A conversation was going on in front of me during the time between Sunday School and the morning service. Two people from the Sunday School class I am in were talking, one was a 21 year old woman I'll call "Miranda", and "Kelly", the sister of our Sunday School teacher "Jason". (I'm changing names to protect their identity and mine. Both Jason and Kelly are what most people would consider middle aged people (Kelly is 52, her brother Jason is mid/late 40's).
Miranda was saying that her mother has been pressuring her to get married and have children (she really stressed the children, her mom can't wait to be a grandmother), and I was surprised by Kelly's reaction. She said to Miranda that she shouldn't feel pressured into making such a major life decision by anyone, even family. That is something I most definitely didn't expect to hear.
Had Miranda been saying this to any other woman about Kelly's age in the church, I'm quite the reaction would be something along the lines of "Well, your mom just wants what she thinks is best for you, don't worry about it, the right man will come along, and you will want to marry him". Very likely there would be a not so subtle hint inserted in there about what that woman felt was a suitable young man that was single in the church, and she would try to set them up on a date.
I spoke a few minutes later to Kelly's brother Jason about this conversation, and I said I was surprised by his sister's reaction, that wasn't the norm, and that in every Christian circle I have been a part of, there's always been a lot of pressure on people of the younger generations, people like me and Miranda to get married.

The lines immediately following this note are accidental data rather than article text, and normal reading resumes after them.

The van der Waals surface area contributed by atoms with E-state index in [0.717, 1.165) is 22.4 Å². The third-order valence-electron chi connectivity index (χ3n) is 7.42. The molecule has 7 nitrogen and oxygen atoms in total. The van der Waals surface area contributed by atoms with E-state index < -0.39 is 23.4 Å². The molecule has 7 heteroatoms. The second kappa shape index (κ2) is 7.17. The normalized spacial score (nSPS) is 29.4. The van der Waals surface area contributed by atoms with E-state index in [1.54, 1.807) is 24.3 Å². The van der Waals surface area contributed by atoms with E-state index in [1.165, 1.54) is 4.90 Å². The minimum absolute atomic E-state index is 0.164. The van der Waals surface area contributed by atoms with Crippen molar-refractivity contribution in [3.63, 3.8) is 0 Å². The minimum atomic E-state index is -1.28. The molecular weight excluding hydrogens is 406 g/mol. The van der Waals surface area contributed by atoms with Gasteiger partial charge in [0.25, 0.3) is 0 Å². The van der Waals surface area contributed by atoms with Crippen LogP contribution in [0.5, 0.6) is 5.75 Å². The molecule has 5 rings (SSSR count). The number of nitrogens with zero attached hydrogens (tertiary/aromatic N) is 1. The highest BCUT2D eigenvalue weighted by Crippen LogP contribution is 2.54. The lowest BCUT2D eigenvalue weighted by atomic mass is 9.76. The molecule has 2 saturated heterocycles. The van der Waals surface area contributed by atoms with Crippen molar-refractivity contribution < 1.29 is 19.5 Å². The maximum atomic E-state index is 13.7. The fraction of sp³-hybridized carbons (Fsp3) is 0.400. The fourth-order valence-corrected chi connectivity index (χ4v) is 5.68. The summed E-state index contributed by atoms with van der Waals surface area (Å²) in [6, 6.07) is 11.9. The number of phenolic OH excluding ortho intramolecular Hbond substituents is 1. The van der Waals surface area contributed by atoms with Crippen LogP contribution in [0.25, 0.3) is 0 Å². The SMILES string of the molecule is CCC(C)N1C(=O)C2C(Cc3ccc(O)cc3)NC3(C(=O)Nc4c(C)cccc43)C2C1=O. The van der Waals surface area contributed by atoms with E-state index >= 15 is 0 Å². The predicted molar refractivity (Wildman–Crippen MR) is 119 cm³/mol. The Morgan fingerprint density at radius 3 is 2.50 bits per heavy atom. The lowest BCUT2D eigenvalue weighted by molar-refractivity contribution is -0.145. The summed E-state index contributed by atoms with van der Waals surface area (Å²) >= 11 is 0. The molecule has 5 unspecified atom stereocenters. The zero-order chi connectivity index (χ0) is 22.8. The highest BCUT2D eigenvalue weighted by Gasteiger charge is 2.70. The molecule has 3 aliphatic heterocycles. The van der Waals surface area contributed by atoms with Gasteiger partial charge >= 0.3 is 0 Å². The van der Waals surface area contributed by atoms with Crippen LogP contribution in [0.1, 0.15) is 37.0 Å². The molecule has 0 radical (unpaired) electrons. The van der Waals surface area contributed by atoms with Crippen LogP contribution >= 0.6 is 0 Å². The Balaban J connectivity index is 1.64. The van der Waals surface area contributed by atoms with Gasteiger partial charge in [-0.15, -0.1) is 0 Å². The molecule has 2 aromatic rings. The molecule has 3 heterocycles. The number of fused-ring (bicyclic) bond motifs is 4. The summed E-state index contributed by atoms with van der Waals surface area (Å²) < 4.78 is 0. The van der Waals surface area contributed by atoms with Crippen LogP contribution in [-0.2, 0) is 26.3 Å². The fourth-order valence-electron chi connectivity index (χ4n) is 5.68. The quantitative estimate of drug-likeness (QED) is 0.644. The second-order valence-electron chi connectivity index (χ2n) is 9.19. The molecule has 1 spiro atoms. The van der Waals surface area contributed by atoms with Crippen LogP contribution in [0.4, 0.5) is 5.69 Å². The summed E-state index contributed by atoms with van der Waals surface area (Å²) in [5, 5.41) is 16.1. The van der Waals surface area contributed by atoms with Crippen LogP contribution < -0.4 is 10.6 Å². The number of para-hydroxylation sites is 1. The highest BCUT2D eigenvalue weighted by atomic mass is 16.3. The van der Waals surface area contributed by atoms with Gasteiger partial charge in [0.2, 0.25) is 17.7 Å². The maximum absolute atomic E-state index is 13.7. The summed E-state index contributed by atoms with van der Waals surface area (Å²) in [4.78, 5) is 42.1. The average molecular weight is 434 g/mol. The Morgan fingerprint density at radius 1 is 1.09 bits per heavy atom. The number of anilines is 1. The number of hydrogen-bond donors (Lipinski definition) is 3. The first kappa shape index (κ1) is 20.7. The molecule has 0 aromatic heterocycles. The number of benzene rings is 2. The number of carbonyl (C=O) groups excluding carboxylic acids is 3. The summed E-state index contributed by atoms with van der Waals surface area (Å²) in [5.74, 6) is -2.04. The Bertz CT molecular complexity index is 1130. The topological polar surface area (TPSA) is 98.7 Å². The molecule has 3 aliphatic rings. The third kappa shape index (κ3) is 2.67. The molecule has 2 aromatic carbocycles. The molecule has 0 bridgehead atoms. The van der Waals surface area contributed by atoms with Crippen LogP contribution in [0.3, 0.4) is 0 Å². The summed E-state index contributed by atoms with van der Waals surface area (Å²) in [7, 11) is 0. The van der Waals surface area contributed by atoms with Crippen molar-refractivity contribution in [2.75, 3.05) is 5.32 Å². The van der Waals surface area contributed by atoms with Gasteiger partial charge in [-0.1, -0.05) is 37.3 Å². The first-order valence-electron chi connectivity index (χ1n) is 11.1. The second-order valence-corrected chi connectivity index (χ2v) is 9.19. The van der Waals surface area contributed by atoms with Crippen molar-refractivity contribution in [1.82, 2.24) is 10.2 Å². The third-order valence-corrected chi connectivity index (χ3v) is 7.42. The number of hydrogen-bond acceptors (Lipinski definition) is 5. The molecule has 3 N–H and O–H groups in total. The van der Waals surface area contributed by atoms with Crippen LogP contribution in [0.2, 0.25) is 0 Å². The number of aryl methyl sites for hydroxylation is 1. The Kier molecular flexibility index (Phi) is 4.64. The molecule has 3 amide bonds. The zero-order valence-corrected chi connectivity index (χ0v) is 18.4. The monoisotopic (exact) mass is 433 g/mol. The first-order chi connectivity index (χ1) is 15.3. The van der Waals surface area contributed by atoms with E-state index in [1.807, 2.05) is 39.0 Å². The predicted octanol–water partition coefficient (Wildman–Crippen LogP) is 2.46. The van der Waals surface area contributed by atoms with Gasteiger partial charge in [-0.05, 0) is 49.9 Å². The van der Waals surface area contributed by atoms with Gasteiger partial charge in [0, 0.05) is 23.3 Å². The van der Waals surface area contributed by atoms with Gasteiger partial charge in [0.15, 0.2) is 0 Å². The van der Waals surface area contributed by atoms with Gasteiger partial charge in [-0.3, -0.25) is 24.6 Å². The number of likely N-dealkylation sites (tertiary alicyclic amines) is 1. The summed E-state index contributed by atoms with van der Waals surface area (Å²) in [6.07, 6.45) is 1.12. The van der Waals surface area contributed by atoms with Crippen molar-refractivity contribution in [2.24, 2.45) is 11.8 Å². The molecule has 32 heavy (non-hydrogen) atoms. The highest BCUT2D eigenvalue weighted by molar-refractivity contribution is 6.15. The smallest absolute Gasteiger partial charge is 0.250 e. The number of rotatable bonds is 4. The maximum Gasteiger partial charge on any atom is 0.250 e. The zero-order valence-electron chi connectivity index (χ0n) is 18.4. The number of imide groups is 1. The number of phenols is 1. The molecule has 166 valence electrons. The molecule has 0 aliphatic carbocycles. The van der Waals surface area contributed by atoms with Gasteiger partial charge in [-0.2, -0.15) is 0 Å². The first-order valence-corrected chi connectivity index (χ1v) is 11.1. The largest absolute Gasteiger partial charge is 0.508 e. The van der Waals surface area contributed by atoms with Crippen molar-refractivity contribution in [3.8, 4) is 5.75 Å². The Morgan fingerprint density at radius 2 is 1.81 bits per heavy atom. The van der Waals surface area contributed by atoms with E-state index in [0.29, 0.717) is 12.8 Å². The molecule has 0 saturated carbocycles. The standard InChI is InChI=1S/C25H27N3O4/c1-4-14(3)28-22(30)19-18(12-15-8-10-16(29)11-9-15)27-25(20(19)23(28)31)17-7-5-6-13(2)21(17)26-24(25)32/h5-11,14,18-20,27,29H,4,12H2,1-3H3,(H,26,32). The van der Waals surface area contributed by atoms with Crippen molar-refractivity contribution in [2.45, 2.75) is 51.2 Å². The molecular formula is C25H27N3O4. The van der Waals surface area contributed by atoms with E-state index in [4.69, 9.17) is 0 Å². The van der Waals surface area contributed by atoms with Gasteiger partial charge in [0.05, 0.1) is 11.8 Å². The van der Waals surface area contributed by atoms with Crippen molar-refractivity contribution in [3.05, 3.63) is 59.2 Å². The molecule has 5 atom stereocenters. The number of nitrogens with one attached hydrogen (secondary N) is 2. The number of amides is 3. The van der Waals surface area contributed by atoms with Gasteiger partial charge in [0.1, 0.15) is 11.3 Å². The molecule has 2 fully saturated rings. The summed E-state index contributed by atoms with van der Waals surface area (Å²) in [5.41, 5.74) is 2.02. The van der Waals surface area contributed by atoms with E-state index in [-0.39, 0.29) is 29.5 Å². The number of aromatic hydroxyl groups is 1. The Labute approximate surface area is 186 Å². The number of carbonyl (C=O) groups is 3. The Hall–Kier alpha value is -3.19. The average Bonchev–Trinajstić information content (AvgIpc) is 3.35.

There's this perception in evangelical/fundamentalist churches that you should get married by the time you are 25, and have children, and that if you are in your 30's or later and aren't married, that you aren't living a fully fulfilled adult life, or that, quite frankly, you are completely an adult, that you have missed a critical stage in your adult life and maturity.
Jason said he had noticed this too, and like me, doesn't know why there is so much pressure to get married, he said that he is actually happy that he isn't married. He didn't elaborate on why he said that, and before I had the chance to ask him about the service started. (I may ask him later).
We are not the only people to notice this pattern, and there's even some people in the Christian blogging world talking about it. The website The Wartburg Watch has noticed this too (I had the honor recently of having a guest post published there, thanks Dee and Deb).
In a recent series of posts on the topic that you can find here, here and here, they've made observations along similar lines that evangelical churches just don't seem to appreciate their single members, pressure them to get married, view them as odd when they aren't married in what is seen as an appropriate time frame , and also often exclude them from leadership positions.
Many of these churches do not want a single man to be a pastor or deacon, and I like how The Wartburg Watch makes the observation that churches have this mentality that a single person is somehow not qualified to be a leader in the congregation as opposed to a married person, despite the fact that the man who wrote much of the New Testament (Paul) was not only celibate, but said that being both celibate and in a position of spiritual leadership was actually ideal. (Perhaps that is why Catholicism wants it's clergymen to be celibate).